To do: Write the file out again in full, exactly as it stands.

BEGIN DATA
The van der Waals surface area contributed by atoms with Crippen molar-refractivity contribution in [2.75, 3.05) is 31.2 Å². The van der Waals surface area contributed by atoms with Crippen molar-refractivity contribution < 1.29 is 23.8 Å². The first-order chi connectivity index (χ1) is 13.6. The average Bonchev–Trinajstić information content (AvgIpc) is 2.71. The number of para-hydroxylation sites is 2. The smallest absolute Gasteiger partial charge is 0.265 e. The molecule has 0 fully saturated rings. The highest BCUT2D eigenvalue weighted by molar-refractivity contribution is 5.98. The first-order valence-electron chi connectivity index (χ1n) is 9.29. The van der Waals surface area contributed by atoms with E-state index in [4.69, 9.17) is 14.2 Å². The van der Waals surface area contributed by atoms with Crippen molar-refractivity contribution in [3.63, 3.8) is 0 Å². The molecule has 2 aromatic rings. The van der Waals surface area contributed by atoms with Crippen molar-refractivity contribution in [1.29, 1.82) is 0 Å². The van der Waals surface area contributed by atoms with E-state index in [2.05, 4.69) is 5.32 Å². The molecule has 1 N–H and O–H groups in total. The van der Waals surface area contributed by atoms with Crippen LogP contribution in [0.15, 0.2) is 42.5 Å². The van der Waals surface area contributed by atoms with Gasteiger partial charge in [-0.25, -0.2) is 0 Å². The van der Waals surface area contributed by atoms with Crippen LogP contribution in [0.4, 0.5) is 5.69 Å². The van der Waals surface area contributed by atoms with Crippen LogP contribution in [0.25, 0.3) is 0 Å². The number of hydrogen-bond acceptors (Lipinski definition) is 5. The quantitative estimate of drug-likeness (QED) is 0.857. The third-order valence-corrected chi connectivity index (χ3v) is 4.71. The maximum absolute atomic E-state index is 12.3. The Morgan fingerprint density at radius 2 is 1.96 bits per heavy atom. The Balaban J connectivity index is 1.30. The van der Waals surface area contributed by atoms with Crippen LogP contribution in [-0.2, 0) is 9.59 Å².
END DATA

The van der Waals surface area contributed by atoms with Crippen molar-refractivity contribution in [2.75, 3.05) is 31.2 Å². The van der Waals surface area contributed by atoms with Crippen molar-refractivity contribution < 1.29 is 23.8 Å². The first-order chi connectivity index (χ1) is 13.6. The average Bonchev–Trinajstić information content (AvgIpc) is 2.71. The number of para-hydroxylation sites is 2. The smallest absolute Gasteiger partial charge is 0.265 e. The molecule has 0 fully saturated rings. The highest BCUT2D eigenvalue weighted by molar-refractivity contribution is 5.98. The first-order valence-electron chi connectivity index (χ1n) is 9.29. The van der Waals surface area contributed by atoms with E-state index in [4.69, 9.17) is 14.2 Å². The van der Waals surface area contributed by atoms with Crippen molar-refractivity contribution in [3.63, 3.8) is 0 Å². The molecule has 2 aromatic rings. The van der Waals surface area contributed by atoms with Crippen molar-refractivity contribution in [1.29, 1.82) is 0 Å². The van der Waals surface area contributed by atoms with E-state index in [2.05, 4.69) is 5.32 Å². The molecule has 1 N–H and O–H groups in total. The van der Waals surface area contributed by atoms with Crippen LogP contribution in [0.15, 0.2) is 42.5 Å². The van der Waals surface area contributed by atoms with Gasteiger partial charge in [-0.25, -0.2) is 0 Å². The van der Waals surface area contributed by atoms with Crippen LogP contribution in [0.4, 0.5) is 5.69 Å². The van der Waals surface area contributed by atoms with Crippen LogP contribution in [0.25, 0.3) is 0 Å². The number of hydrogen-bond acceptors (Lipinski definition) is 5. The quantitative estimate of drug-likeness (QED) is 0.857. The third-order valence-corrected chi connectivity index (χ3v) is 4.71. The maximum absolute atomic E-state index is 12.3. The Morgan fingerprint density at radius 2 is 1.96 bits per heavy atom. The Balaban J connectivity index is 1.30. The van der Waals surface area contributed by atoms with Crippen LogP contribution in [-0.2, 0) is 9.59 Å².